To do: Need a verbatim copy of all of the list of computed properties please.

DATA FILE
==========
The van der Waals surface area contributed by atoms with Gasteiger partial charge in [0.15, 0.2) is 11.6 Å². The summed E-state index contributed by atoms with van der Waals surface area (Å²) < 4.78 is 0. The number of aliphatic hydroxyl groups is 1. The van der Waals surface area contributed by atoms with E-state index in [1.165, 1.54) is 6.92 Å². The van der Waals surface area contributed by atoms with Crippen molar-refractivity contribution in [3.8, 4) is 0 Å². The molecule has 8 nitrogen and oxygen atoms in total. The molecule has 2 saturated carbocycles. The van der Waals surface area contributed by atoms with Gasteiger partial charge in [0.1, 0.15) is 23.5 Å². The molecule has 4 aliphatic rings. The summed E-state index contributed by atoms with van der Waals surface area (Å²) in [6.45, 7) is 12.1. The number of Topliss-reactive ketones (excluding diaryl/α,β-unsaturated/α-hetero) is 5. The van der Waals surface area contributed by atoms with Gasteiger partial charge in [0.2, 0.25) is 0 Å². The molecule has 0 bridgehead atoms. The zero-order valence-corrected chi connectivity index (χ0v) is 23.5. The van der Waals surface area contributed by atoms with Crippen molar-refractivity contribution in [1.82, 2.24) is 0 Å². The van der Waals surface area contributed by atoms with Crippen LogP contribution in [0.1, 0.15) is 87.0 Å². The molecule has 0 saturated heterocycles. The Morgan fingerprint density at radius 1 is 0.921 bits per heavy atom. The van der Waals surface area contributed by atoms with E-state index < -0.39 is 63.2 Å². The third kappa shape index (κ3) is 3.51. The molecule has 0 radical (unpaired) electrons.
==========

The van der Waals surface area contributed by atoms with Gasteiger partial charge in [0.15, 0.2) is 11.6 Å². The summed E-state index contributed by atoms with van der Waals surface area (Å²) < 4.78 is 0. The number of aliphatic hydroxyl groups is 1. The van der Waals surface area contributed by atoms with E-state index in [1.165, 1.54) is 6.92 Å². The van der Waals surface area contributed by atoms with Crippen molar-refractivity contribution in [3.8, 4) is 0 Å². The molecule has 8 nitrogen and oxygen atoms in total. The molecule has 2 saturated carbocycles. The van der Waals surface area contributed by atoms with Gasteiger partial charge in [0.1, 0.15) is 23.5 Å². The molecule has 4 aliphatic rings. The summed E-state index contributed by atoms with van der Waals surface area (Å²) in [6.45, 7) is 12.1. The number of Topliss-reactive ketones (excluding diaryl/α,β-unsaturated/α-hetero) is 5. The van der Waals surface area contributed by atoms with Gasteiger partial charge in [0.2, 0.25) is 0 Å². The molecule has 0 bridgehead atoms. The zero-order valence-corrected chi connectivity index (χ0v) is 23.5. The van der Waals surface area contributed by atoms with Crippen molar-refractivity contribution in [1.82, 2.24) is 0 Å². The van der Waals surface area contributed by atoms with Crippen LogP contribution in [0.1, 0.15) is 87.0 Å². The molecule has 0 saturated heterocycles. The Morgan fingerprint density at radius 1 is 0.921 bits per heavy atom. The van der Waals surface area contributed by atoms with E-state index < -0.39 is 63.2 Å². The third kappa shape index (κ3) is 3.51. The molecule has 0 radical (unpaired) electrons.